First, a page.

St. Cyril of Jerusalem
“The bread and the wine of the Eucharist before the holy invocation of the adorable Trinity were simple bread and wine, but the invocation having been made, the bread becomes the body of Christ and the wine the blood of Christ” (Catechetical Lectures 19:7 [A.D. 350]).
“Do not, therefore, regard the bread and wine as simply that; for they are, according to the Master’s declaration, the body and blood of Christ. Even though the senses suggest to you the other, let faith make you firm. Do not judge in this matter by taste, but be fully assured by the faith, not doubting that you have been deemed worthy of the body and blood of Christ. . . . [Since you are] fully convinced that the apparent bread is not bread, even though it is sensible to the taste, but the body of Christ, and that the apparent wine is not wine, even though the taste would have it so, . . . partake of that bread as something spiritual, and put a cheerful face on your soul” (ibid., 22:6, 9).
St. Ambrose of Milan
“Perhaps you may be saying, ‘I see something else; how can you assure me that I am receiving the body of Christ?’ It but remains for us to prove it. And how many are the examples we might use! . . . Christ is in that sacrament, because it is the body of Christ” (The Mysteries 9:50, 58 [A.D. 390]).
Theodore of Mopsuestia
“When [Christ] gave the bread he did not say, ‘This is the symbol of my body,’ but, ‘This is my body.’ In the same way, when he gave the cup of his blood he did not say, ‘This is the symbol of my blood,’ but, ‘This is my blood’; for he wanted us to look upon the [Eucharistic elements] after their reception of grace and the coming of the Holy Spirit not according to their nature, but receive them as they are, the body and blood of our Lord. We ought . . . not regard [the elements] merely as bread and cup, but as the body and blood of the Lord, into which they were transformed by the descent of the Holy Spirit” (Catechetical Homilies 5:1 [A.D. 405]).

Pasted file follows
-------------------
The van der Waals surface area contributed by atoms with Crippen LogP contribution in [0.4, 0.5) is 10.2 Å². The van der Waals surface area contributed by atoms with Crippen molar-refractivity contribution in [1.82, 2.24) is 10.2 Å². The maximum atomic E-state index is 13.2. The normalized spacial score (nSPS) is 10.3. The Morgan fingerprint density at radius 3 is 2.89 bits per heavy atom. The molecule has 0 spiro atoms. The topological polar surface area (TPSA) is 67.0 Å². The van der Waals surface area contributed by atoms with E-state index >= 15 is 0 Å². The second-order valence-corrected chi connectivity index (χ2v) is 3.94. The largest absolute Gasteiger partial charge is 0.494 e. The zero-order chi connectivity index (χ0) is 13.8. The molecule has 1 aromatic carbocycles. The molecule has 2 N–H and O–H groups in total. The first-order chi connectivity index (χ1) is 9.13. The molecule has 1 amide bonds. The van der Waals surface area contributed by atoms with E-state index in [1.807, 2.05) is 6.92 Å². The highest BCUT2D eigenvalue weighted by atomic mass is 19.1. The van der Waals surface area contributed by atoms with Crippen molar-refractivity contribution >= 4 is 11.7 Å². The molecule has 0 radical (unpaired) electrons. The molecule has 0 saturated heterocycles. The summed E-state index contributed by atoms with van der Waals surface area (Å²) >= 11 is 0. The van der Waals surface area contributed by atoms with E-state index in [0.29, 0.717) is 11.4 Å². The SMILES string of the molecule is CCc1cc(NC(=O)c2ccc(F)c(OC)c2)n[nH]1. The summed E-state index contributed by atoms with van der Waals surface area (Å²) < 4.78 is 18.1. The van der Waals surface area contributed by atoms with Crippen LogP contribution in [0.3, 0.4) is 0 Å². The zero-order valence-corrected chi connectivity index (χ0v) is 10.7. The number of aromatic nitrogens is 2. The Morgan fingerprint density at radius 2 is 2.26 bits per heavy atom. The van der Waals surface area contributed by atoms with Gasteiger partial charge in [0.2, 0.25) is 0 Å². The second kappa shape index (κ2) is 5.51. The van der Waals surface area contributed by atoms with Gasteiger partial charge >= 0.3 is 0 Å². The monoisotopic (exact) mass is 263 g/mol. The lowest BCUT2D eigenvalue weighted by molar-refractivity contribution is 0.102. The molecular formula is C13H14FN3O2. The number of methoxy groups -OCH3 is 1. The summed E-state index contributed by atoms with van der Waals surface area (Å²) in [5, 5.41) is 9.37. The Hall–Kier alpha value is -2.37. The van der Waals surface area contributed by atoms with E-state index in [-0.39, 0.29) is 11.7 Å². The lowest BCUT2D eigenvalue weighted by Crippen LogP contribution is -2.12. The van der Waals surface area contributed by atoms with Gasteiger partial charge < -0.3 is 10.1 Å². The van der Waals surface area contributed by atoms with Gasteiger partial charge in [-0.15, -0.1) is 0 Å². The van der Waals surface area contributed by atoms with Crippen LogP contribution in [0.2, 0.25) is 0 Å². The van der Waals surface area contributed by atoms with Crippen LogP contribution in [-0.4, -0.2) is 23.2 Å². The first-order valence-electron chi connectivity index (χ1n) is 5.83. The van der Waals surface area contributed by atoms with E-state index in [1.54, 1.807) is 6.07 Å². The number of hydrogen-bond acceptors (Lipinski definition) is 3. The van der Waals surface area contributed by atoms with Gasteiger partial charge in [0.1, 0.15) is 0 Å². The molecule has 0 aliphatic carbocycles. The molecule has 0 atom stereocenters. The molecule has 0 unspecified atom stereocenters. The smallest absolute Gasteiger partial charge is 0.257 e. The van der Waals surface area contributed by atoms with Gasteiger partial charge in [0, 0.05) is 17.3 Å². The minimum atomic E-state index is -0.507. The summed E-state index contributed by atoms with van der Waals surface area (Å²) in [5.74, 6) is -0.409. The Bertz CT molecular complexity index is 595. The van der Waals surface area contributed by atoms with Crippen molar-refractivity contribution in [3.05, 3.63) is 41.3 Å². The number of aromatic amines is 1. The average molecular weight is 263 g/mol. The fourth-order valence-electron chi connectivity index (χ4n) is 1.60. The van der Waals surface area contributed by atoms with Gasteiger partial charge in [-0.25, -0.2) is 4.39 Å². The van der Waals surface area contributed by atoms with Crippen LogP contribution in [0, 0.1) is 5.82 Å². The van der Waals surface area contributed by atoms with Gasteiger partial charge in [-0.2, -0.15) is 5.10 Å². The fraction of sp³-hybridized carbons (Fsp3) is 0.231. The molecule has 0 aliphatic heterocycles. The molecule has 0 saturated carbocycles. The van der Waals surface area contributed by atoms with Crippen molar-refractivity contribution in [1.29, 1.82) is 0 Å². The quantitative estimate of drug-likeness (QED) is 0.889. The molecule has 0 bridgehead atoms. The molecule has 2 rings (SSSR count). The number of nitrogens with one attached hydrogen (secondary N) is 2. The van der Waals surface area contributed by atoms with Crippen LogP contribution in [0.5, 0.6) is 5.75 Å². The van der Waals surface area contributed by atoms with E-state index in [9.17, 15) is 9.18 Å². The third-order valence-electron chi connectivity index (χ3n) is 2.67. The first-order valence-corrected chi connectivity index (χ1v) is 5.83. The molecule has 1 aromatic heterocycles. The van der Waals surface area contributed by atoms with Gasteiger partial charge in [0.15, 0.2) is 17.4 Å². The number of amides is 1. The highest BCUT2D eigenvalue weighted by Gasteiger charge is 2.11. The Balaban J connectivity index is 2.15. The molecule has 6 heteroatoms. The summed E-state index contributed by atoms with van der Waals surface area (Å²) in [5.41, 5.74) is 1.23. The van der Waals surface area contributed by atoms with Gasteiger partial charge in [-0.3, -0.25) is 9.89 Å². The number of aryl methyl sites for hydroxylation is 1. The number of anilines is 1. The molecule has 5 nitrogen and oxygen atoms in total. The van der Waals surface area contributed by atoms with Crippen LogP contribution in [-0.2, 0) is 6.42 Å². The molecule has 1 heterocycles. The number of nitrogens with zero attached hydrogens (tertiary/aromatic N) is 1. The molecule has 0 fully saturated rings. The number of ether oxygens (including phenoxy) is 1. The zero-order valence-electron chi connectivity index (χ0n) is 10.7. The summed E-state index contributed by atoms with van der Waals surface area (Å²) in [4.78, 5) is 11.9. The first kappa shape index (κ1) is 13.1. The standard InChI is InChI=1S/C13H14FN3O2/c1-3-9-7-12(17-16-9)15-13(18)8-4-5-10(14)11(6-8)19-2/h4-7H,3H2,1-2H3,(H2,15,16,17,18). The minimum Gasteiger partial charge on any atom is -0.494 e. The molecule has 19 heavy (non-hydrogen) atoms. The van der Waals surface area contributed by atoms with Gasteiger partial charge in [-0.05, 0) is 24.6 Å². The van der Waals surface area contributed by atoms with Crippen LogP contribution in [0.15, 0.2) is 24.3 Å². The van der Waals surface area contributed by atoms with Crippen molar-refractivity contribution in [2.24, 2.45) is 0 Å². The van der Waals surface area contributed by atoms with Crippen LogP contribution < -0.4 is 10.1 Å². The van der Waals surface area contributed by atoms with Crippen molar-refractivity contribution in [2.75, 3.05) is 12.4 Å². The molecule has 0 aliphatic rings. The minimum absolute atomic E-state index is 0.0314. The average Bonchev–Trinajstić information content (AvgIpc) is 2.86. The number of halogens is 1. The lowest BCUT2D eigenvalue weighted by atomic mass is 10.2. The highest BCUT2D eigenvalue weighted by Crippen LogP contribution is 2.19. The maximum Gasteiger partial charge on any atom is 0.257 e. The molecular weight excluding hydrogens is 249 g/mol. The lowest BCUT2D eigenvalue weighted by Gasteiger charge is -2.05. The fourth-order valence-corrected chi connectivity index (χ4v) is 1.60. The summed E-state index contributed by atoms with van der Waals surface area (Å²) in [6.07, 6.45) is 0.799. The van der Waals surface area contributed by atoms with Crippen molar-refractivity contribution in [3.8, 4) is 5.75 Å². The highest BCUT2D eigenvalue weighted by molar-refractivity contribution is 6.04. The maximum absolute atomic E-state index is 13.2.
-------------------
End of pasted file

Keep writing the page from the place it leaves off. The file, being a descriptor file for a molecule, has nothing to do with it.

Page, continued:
St. Augustine of Hippo
“Christ was carried in his own hands when, referring to his own body, he said, ‘This is my body’ [Matt. 26:26]. For he carried that body in his hands” (Explanations of the Psalms 33:1:10 [A.D. 405]).
“I promised you [new Christians], who have now been baptized, a sermon in which I would explain the sacrament of the Lord’s Table. . . . That bread which you see on the altar, having been sanctified by the word of God, is the body of Christ. That chalice, or rather, what is in that chalice, having been sanctified by the word of God, is the blood of Christ” (Sermons 227 [A.D. 411]).
“What you see is the bread and the chalice; that is what your own eyes report to you. But what your faith obliges you to accept is that the bread is the body of Christ and the chalice is the blood of Christ” (ibid., 272).
The Council of Ephesus
“We will necessarily add this also. Proclaiming the death, according to the flesh, of the only-begotten Son of God, that is Jesus Christ, confessing his resurrection from the dead, and his ascension into heaven, we offer the unbloody sacrifice in the churches, and so go on to the mystical thanksgivings, and are sanctified, having received his holy flesh and the precious blood of Christ the Savior of us all. And not as common flesh do we receive it . . . but as truly the life-giving and very flesh of the Word himself.” (Session 1, Letter of Cyril to Nestorius [A.D. 431]).
Martin Luther, Father of the Protestant Reformation
“Sooner than have mere wine with the fanatics, I would agree with the pope that there is only blood.” (Confession Concerning Christ’s Supper, 1528)